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India and the Rise of Turkism
Internationalism based on religion, region or secular ideologies has always run headlong into resistance from sectarianism and nationalism. However, these calls for regionalism, internationalism as well as religious and ethnic solidarity often end up as instruments for the pursuit of national interest. At present, the best suited example of playing the internationalist card for national interest is the Turkish President, Recep Tayyip Erdoğan, who seeks to reshape his modern nation with the imprint of its earlier Islamic and military glory. With Turkish presence gradually becoming dominant in the Arab world and in India’s neighbourhood as an ally to China, Pakistan and Afghanistan, it becomes necessary for India to turn the tables and start looking towards Turkey as a possible ally.
Expansion of Turkey’s Influence
Origin of Pan-Turkism: The origin of the ideology of pan-Turkism dates back to the mid-19th century when campaigns for uniting Turkic people in Russia gained traction. Its geographic scope eventually became much wider, covering the huge spread of Turkic people from the “Balkans to the Great Wall of China”. However, in the 20th century, the decline of Turkey began with the integration of Turkic people into other states.
Increasing Influence of Turkey:
Economic Influence: Nearly 5,000 Turkish companies work in Central Asia. Turkish annual trade with the region is around $10 billion. Turkey has also made impressive progress in building transportation corridors to Central Asia and beyond, to China, Georgia and Azerbaijan.
Turkey’s Armed Power: Turkey has stunned much of the world with its military power projection into the region; in the Armenia-Azerbaijan conflict, Turkish military intervention decisively tilted the war in favour of the latter.
Geopolitical Influence: For the Central Asian states, living under the shadow of Chinese economic power and Russian military power, Turkey offers a chance for economic diversification and greater strategic autonomy. Turkey’s good relations with both Afghanistan and Pakistan have also given space for Ankara to present itself as a mediator between the warring South Asian neighbours. Turkey’s “Heart of Asia” conference or the Istanbul Process has been a major diplomatic vehicle for attempted Afghan reconciliation in the last few years.
Ambitious Turkey: Turkey is a NATO member, however, the fact has not stopped the country from establishing a strategic liaison with Russia. Despite Turkey’s criticism of China’s repression of Turkic Uighurs in Xinjiang, the former shares deep economic collaboration with Beijing. Moreover, Ankara’s ambitious pursuit of the Islamic world’s leadership has not led it to break diplomatic ties with Israel.
Causes of Expanding Turkish Influence: Over the last three decades, a number of soft power initiatives in education, culture, and religion have raised Turkey’s profile in Central Asia and generated new bonds with the region’s elites. Though, it is in the domains of hard power; commercial and military that Turkey’s progress has been impressive.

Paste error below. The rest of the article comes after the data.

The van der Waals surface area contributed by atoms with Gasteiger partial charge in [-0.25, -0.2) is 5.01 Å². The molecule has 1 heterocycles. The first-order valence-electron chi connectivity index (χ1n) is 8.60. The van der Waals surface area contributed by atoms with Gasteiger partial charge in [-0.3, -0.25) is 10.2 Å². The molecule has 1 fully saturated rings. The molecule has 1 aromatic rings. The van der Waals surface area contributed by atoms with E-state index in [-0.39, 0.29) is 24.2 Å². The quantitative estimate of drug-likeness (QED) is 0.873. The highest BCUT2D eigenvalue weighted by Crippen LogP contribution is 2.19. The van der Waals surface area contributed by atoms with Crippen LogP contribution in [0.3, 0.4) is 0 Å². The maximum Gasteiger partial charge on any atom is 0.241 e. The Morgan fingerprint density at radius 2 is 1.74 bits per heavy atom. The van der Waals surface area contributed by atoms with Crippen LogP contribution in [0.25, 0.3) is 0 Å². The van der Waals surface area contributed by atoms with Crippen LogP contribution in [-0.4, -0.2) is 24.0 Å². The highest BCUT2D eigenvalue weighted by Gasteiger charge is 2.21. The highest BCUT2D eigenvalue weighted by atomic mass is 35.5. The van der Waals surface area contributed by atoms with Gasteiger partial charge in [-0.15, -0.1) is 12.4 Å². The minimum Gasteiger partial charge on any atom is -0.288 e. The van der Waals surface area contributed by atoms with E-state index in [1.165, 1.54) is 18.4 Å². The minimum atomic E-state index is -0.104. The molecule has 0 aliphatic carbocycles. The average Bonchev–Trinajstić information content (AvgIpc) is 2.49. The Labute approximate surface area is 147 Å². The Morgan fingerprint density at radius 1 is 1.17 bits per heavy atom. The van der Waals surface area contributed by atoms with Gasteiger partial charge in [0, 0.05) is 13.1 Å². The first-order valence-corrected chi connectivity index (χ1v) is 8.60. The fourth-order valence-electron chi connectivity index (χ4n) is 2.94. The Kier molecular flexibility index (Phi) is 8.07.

Challenges for India
Complexes India’s Eurasian Policy:
The rise of pan-Turkism is bound to have important consequences for Afghanistan, the Caucasus, Central Asia and, more broadly on India’s Eurasian neighbourhood. Pan-Turkism certainly adds another layer of complexity to Eurasian geopolitics.
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Different Approach in Global Politics:
India’s opposition to alliances and Turkey’s alignments reflected divergent international orientations of Delhi and Ankara after the Second World War. The shared secular values between Delhi and Ankara in the pre-Erdogan era were not enough to overcome the strategic differences between the two in the Cold War. Moreover, the current differences between Delhi and Ankara over Kashmir, Pakistan and Afghanistan are real and serious. Turkey’s growing role in Afghanistan opens a more difficult phase in relations between Delhi and Ankara.
Increasing Bilateral Ties with Pakistan:
Turkey’s deepening bilateral military-security cooperation with Pakistan made it even harder for Delhi to take a positive view of Ankara. Turkey has become the most active international supporter of Pakistan on the Kashmir question.
Arranging Strategic Dialogues:
The current political divergence only reinforces the case for a sustained dialogue between the two governments and the strategic communities of the two countries. Dealing with Turkey must now be an important part of India’s foreign and security policy.
Lessons From Turkey’s Geopolitics:
Turkey’s own geopolitics offers valuable lessons on how to deal with Ankara; Turkey’s enduring enthusiasm for Pakistan does not preclude it from doing business (economic and strategic) with India. India, along with maintaining good ties with Saudi Arabia (who considers itself the leader of the Arab world), can also adopt Turkey’s approach of maintaining diplomatic ties with both sides.
Taking Advantages of Turkey’s Politics:
Many Arab leaders reject the policies of the Turkish President that remind them of Ottoman imperialism. They resent his support of groups that seek to overthrow moderate governments in the Middle East. This opens a range of new opportunities for Indian foreign and security policy in Eurasia.
Independent India has struggled to develop good relations with Turkey over the decades. However, a hard-headed approach in Delhi might now open new possibilities with Ankara. With Turkey set to play a major role in Afghanistan, India needs to vigorously challenge the former’s positions where it must, and, at the same time, prepare for a more intensive bilateral engagement.
CONTENT BY PRASHANT SINGH
Faculty of personality development | 5+ years of experience of teaching | Masters in English literature | 10 times CDS qualified, | Defence enthusiast, educator and explorer